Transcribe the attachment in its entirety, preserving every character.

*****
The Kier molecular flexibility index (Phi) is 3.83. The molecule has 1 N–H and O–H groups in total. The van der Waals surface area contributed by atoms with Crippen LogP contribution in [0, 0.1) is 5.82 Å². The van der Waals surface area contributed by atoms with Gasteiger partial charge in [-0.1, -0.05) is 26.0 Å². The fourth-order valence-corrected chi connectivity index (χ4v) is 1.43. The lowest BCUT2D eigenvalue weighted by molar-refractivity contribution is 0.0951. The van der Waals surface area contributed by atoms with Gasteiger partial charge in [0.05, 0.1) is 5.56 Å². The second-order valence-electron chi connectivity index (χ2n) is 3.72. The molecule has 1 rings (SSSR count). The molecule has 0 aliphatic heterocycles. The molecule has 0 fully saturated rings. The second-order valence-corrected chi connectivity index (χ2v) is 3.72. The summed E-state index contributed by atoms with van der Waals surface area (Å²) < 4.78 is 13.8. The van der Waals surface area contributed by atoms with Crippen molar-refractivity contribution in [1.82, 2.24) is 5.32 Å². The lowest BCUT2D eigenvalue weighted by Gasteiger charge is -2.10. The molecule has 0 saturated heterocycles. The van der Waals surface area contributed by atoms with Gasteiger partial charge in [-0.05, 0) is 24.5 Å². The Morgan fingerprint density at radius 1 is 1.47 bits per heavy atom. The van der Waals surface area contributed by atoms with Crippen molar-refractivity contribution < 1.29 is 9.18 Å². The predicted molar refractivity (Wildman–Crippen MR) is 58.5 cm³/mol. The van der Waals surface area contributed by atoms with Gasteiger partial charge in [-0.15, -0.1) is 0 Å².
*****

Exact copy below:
The Kier molecular flexibility index (Phi) is 3.83. The molecule has 1 N–H and O–H groups in total. The van der Waals surface area contributed by atoms with Crippen LogP contribution in [0, 0.1) is 5.82 Å². The van der Waals surface area contributed by atoms with Gasteiger partial charge in [-0.1, -0.05) is 26.0 Å². The fourth-order valence-corrected chi connectivity index (χ4v) is 1.43. The lowest BCUT2D eigenvalue weighted by molar-refractivity contribution is 0.0951. The van der Waals surface area contributed by atoms with Gasteiger partial charge in [0.05, 0.1) is 5.56 Å². The second-order valence-electron chi connectivity index (χ2n) is 3.72. The molecule has 1 rings (SSSR count). The molecule has 0 aliphatic heterocycles. The molecule has 0 fully saturated rings. The second-order valence-corrected chi connectivity index (χ2v) is 3.72. The summed E-state index contributed by atoms with van der Waals surface area (Å²) < 4.78 is 13.8. The van der Waals surface area contributed by atoms with Crippen molar-refractivity contribution in [1.82, 2.24) is 5.32 Å². The lowest BCUT2D eigenvalue weighted by Gasteiger charge is -2.10. The molecule has 0 saturated heterocycles. The van der Waals surface area contributed by atoms with Gasteiger partial charge in [-0.05, 0) is 24.5 Å². The Morgan fingerprint density at radius 1 is 1.47 bits per heavy atom. The van der Waals surface area contributed by atoms with Crippen molar-refractivity contribution < 1.29 is 9.18 Å². The predicted molar refractivity (Wildman–Crippen MR) is 58.5 cm³/mol. The van der Waals surface area contributed by atoms with Gasteiger partial charge in [-0.15, -0.1) is 0 Å².